“This show may have set a record for me in terms of fewest days between booking and show date,” says AMSDconcerts honcho Carey Driscoll of the John Jorgenson Quintet event happening July 29 at host auditorium Sweetwater High School.
AMSD (Acoustic Music San Diego) kicked off its intimate concert series in 2003, going on to host over 600 performances, featuring both acclaimed and obscure touring acts, at area venues including a couple of moonlighting churches. Jorgenson has played several other local stages (Dizzy’s, Music Power, Anthology, etc.), but AMSD has attracted the innovative guitar-and-mandolin player multiple times, with this being his first appearance in the acoustically excellent National City auditorium. First earning acclaim in the mid-’80s with the Desert Rose Band, Jorgenson went on to the Hellecasters and a six-year stint of touring, recording, and doing TV appearances with Elton John. He won the Academy of Country Music Guitarist of the Year award two consecutive years and has performed and recorded with everyone from Sting and Willie Nelson to Bob Dylan, Mike Nesmith, and Billy Joel. His gypsy jazz quintet includes guitarist Doug Martin, violinist Jason Anick, bassist Simon Planting, and percussionist Rick Reed.
L.A. rock quartet Together Pangea opens their North American tour at the Irenic on September 14, in support of their fourth full-length Bulls and Roosters. Due August 25 via Nettwerk, there’s already a video online for the lead single, “Better Find Out,” directed by Steele O’Neal and featuring just under two minutes of the band furiously jamming the greasy road tune on a city rooftop, intercut with ’80s-tinted scenes of classic cars prowling the L.A. streets. If you’re into the post-punk ravings of likeminded noisemakers Parquet Courts or King Gizzard and the Lizard Wizard, this show might be just what you need to get you off YouTube and into a paid seat. If you really insist on viewing concerts through a smartphone, go ahead and use your own, and then put it online and tag the band. They’re reportedly looking to compile fan footage for an upcoming video.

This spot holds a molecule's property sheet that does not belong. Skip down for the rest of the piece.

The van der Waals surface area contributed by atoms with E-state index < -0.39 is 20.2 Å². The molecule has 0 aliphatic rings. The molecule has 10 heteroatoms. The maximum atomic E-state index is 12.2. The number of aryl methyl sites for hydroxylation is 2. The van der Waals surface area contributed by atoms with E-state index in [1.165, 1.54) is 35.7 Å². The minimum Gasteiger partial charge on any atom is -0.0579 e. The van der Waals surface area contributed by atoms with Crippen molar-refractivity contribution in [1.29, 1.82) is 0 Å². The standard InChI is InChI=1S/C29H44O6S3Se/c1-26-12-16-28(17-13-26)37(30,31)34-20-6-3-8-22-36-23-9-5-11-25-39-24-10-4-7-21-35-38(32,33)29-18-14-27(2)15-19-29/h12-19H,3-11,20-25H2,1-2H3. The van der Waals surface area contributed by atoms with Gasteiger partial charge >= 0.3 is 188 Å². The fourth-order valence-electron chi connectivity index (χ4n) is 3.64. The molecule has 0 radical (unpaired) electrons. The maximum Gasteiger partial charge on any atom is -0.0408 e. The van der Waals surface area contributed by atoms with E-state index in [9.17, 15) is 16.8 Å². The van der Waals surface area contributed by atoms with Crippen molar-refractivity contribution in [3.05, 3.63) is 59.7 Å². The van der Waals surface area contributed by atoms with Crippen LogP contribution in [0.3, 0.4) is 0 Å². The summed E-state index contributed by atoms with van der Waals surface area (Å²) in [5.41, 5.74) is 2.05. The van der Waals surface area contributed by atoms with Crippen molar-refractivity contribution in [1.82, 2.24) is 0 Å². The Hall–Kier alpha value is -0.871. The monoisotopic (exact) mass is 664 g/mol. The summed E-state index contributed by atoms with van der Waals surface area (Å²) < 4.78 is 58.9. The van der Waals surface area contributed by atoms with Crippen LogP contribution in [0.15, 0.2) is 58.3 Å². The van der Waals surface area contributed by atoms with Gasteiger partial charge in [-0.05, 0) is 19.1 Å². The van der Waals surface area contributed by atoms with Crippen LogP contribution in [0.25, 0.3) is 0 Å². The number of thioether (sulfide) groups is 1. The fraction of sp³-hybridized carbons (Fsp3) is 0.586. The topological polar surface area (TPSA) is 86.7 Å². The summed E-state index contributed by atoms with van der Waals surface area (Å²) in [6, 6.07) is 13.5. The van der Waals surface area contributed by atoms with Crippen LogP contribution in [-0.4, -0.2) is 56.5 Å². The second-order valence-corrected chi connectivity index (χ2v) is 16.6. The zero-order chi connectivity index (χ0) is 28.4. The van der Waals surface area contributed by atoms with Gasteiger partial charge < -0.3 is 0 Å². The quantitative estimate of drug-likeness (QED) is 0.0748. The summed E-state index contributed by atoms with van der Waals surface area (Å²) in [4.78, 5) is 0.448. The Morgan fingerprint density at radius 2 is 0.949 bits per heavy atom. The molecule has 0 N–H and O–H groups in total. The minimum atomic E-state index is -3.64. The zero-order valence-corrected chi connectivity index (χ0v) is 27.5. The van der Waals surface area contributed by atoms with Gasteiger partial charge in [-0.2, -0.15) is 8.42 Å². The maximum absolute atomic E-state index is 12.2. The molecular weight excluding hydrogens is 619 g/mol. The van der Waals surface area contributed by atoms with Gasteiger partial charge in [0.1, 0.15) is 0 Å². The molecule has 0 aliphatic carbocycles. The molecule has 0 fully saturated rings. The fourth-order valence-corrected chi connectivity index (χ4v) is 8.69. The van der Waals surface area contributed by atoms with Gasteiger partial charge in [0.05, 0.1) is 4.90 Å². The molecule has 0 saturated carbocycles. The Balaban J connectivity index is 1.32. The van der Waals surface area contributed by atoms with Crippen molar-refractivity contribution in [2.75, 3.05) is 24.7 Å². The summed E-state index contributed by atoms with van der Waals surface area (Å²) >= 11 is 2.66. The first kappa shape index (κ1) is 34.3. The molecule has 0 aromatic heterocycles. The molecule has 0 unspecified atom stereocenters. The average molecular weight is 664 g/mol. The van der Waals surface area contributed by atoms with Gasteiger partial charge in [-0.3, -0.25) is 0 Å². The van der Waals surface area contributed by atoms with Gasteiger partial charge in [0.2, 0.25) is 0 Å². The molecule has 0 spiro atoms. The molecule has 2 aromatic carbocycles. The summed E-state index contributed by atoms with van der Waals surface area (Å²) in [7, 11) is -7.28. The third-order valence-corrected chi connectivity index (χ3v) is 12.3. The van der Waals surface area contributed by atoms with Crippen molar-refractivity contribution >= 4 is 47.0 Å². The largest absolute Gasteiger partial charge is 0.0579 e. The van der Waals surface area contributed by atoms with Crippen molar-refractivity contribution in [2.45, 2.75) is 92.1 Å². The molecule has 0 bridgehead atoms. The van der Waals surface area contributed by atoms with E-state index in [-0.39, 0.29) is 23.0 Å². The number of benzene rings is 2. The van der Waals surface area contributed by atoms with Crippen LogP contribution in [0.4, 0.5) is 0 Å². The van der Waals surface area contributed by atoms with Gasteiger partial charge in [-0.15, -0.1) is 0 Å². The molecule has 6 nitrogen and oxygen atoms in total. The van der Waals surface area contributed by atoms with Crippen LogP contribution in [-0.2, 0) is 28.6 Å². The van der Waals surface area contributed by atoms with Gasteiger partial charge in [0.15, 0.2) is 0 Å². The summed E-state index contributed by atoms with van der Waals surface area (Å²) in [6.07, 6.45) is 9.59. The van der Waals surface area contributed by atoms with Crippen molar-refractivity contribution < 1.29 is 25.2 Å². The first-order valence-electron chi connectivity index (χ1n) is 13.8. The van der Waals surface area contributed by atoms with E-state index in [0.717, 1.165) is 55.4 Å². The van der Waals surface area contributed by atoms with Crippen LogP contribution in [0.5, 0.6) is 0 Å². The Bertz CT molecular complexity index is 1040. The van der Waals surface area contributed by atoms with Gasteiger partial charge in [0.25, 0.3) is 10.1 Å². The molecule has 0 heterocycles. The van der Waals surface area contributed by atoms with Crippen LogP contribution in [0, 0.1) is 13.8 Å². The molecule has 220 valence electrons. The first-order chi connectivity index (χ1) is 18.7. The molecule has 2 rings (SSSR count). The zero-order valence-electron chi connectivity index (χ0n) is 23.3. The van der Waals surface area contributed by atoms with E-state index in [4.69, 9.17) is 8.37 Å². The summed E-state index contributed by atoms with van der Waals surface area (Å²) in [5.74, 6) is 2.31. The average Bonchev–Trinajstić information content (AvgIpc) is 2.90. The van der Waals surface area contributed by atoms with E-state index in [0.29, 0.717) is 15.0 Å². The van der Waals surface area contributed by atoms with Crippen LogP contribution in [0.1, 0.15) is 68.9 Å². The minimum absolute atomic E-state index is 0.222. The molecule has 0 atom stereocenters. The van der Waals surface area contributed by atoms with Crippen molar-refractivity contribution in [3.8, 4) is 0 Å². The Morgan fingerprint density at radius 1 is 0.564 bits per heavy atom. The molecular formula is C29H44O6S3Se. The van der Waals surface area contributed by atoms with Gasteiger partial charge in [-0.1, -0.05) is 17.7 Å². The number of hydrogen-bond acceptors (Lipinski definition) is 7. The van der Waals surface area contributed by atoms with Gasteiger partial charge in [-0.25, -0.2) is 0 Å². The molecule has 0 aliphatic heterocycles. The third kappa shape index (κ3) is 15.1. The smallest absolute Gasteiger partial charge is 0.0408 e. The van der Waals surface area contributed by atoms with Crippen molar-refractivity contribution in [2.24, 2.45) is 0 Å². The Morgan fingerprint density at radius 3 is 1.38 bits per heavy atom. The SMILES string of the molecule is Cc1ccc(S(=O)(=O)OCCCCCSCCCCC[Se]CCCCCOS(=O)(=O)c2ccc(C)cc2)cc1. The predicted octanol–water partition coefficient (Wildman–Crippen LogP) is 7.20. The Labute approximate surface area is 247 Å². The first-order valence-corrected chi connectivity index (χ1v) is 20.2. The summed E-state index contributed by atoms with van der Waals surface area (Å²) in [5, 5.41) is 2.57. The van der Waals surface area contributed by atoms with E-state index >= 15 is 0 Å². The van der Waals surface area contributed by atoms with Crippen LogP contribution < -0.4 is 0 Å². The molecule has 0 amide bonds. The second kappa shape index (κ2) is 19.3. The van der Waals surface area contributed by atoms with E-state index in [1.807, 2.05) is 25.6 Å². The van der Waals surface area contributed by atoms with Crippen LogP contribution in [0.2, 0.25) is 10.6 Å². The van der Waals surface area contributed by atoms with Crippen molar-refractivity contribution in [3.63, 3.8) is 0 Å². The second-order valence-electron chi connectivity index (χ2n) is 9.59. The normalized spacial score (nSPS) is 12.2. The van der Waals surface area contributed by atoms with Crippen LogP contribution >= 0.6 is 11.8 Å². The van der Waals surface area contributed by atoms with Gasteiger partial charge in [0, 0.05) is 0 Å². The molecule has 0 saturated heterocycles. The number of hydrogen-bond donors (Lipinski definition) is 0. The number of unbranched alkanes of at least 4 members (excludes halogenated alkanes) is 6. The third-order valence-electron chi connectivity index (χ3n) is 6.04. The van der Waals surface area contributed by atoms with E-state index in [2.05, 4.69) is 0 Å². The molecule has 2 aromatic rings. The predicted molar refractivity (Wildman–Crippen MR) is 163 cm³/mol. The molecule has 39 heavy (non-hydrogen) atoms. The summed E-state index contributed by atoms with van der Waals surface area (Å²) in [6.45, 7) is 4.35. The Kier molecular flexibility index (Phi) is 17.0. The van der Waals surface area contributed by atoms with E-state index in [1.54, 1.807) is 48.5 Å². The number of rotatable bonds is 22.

What if Bob was one of us? Bluesy roadhouse belter Joan Osborne, best known for the insidiously catchy “One of Us,” will answer that musical question at the Belly Up on October 29, when she performs a full set of Bob Dylan music. The last time an Osborne single charted in the U.S. (or pretty much anywhere else) was in 1996 with “St. Teresa.” None of the eight albums she’s released since 2002 (including a Christmas album and a compilation titled One of Us) have cracked the Billboard top 100. As a result, her Dylan project was launched with a PledgeMusic crowd-funding campaign swapping tribute-album donations for goodies like signed vinyl, handwritten and signed lyric sheets, custom voicemail messages, and even a private acoustic house concert. “Bob has been a tremendous inspiration, and I’ve been lucky enough to record with him and to sing onstage with him when I toured with the Dead,” says Osborne on her funding page. “After getting a chance to do an all-Dylan show during a two week residency in NYC, I decided now is the time to make this album.” Her history with Dylan goes all the way back to her 1995 debut Relish, which included her take on “Man in the Long Black Coat.” She’s been doing the tribute concerts for around a year now, usually including numbers from throughout Dylan’s career, all well suited for her evocative and road-weary vocals, such as “Highway 61,” “Gotta Serve Somebody,” “Forever Young,” “Dark Eyes,” and “Love Sick.”